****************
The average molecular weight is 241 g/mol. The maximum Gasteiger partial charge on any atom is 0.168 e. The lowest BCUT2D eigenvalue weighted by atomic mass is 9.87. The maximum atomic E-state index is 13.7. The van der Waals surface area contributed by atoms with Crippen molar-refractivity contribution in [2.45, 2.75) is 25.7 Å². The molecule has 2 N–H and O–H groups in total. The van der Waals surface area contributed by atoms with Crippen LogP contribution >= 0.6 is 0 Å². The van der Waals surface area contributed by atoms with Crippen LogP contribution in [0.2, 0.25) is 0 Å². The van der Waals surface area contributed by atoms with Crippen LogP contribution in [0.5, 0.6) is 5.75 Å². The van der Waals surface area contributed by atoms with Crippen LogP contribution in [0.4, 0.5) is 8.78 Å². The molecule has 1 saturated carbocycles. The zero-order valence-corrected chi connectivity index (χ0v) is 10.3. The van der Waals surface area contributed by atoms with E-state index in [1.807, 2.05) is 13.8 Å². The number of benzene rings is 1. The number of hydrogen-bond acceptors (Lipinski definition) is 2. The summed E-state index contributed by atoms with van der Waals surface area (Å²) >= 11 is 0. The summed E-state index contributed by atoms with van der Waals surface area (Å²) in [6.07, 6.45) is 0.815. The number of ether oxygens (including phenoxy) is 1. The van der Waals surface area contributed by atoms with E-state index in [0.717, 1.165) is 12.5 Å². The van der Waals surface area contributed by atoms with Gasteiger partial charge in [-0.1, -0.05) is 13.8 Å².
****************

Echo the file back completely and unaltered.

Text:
The average molecular weight is 241 g/mol. The maximum Gasteiger partial charge on any atom is 0.168 e. The lowest BCUT2D eigenvalue weighted by atomic mass is 9.87. The maximum atomic E-state index is 13.7. The van der Waals surface area contributed by atoms with Crippen molar-refractivity contribution in [2.45, 2.75) is 25.7 Å². The molecule has 2 N–H and O–H groups in total. The van der Waals surface area contributed by atoms with Crippen LogP contribution >= 0.6 is 0 Å². The van der Waals surface area contributed by atoms with Crippen LogP contribution in [0.2, 0.25) is 0 Å². The van der Waals surface area contributed by atoms with Crippen LogP contribution in [0.5, 0.6) is 5.75 Å². The van der Waals surface area contributed by atoms with Crippen LogP contribution in [0.4, 0.5) is 8.78 Å². The molecule has 1 saturated carbocycles. The zero-order valence-corrected chi connectivity index (χ0v) is 10.3. The van der Waals surface area contributed by atoms with E-state index in [1.807, 2.05) is 13.8 Å². The number of benzene rings is 1. The number of hydrogen-bond acceptors (Lipinski definition) is 2. The summed E-state index contributed by atoms with van der Waals surface area (Å²) >= 11 is 0. The summed E-state index contributed by atoms with van der Waals surface area (Å²) in [6.07, 6.45) is 0.815. The number of ether oxygens (including phenoxy) is 1. The van der Waals surface area contributed by atoms with E-state index in [0.717, 1.165) is 12.5 Å². The van der Waals surface area contributed by atoms with Gasteiger partial charge in [-0.1, -0.05) is 13.8 Å².